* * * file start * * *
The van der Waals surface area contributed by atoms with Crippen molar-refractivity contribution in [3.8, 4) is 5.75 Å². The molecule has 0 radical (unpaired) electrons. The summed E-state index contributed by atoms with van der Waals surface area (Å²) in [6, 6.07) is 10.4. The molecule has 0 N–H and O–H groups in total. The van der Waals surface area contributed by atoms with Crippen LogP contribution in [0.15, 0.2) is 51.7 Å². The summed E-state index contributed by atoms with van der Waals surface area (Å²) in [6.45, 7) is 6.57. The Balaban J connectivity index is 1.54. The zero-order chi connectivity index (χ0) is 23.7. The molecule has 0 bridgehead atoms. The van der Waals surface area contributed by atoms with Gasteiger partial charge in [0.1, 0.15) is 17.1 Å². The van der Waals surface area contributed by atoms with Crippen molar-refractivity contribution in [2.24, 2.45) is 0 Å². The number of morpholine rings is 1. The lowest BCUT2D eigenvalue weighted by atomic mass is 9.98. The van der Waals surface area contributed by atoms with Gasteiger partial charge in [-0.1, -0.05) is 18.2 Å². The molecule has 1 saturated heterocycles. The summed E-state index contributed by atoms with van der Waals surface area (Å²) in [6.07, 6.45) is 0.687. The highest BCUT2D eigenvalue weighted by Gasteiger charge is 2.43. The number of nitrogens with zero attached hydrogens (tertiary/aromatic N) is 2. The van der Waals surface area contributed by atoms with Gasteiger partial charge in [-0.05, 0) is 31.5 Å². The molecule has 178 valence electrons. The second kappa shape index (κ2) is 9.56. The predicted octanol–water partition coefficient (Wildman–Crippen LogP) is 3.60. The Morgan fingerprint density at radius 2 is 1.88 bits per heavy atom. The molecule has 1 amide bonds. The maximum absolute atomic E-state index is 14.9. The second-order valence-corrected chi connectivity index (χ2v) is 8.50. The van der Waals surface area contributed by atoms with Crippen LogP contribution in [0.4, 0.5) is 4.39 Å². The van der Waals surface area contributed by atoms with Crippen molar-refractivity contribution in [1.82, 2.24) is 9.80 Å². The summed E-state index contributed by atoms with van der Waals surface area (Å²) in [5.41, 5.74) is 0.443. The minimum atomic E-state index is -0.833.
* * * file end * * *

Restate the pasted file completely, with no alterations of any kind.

The van der Waals surface area contributed by atoms with Crippen molar-refractivity contribution in [3.8, 4) is 5.75 Å². The molecule has 0 radical (unpaired) electrons. The summed E-state index contributed by atoms with van der Waals surface area (Å²) in [6, 6.07) is 10.4. The molecule has 0 N–H and O–H groups in total. The van der Waals surface area contributed by atoms with Crippen LogP contribution in [0.15, 0.2) is 51.7 Å². The summed E-state index contributed by atoms with van der Waals surface area (Å²) in [6.45, 7) is 6.57. The Balaban J connectivity index is 1.54. The zero-order chi connectivity index (χ0) is 23.7. The molecule has 0 bridgehead atoms. The van der Waals surface area contributed by atoms with Gasteiger partial charge in [0.1, 0.15) is 17.1 Å². The van der Waals surface area contributed by atoms with Crippen molar-refractivity contribution in [2.24, 2.45) is 0 Å². The number of morpholine rings is 1. The lowest BCUT2D eigenvalue weighted by atomic mass is 9.98. The van der Waals surface area contributed by atoms with Gasteiger partial charge in [-0.1, -0.05) is 18.2 Å². The molecule has 1 saturated heterocycles. The summed E-state index contributed by atoms with van der Waals surface area (Å²) in [6.07, 6.45) is 0.687. The highest BCUT2D eigenvalue weighted by Gasteiger charge is 2.43. The number of nitrogens with zero attached hydrogens (tertiary/aromatic N) is 2. The van der Waals surface area contributed by atoms with Gasteiger partial charge in [-0.05, 0) is 31.5 Å². The molecule has 178 valence electrons. The second kappa shape index (κ2) is 9.56. The predicted octanol–water partition coefficient (Wildman–Crippen LogP) is 3.60. The Morgan fingerprint density at radius 2 is 1.88 bits per heavy atom. The molecule has 1 amide bonds. The maximum absolute atomic E-state index is 14.9. The second-order valence-corrected chi connectivity index (χ2v) is 8.50. The van der Waals surface area contributed by atoms with Crippen LogP contribution in [0.4, 0.5) is 4.39 Å². The van der Waals surface area contributed by atoms with Crippen molar-refractivity contribution in [1.82, 2.24) is 9.80 Å². The summed E-state index contributed by atoms with van der Waals surface area (Å²) in [5.41, 5.74) is 0.443. The minimum atomic E-state index is -0.833.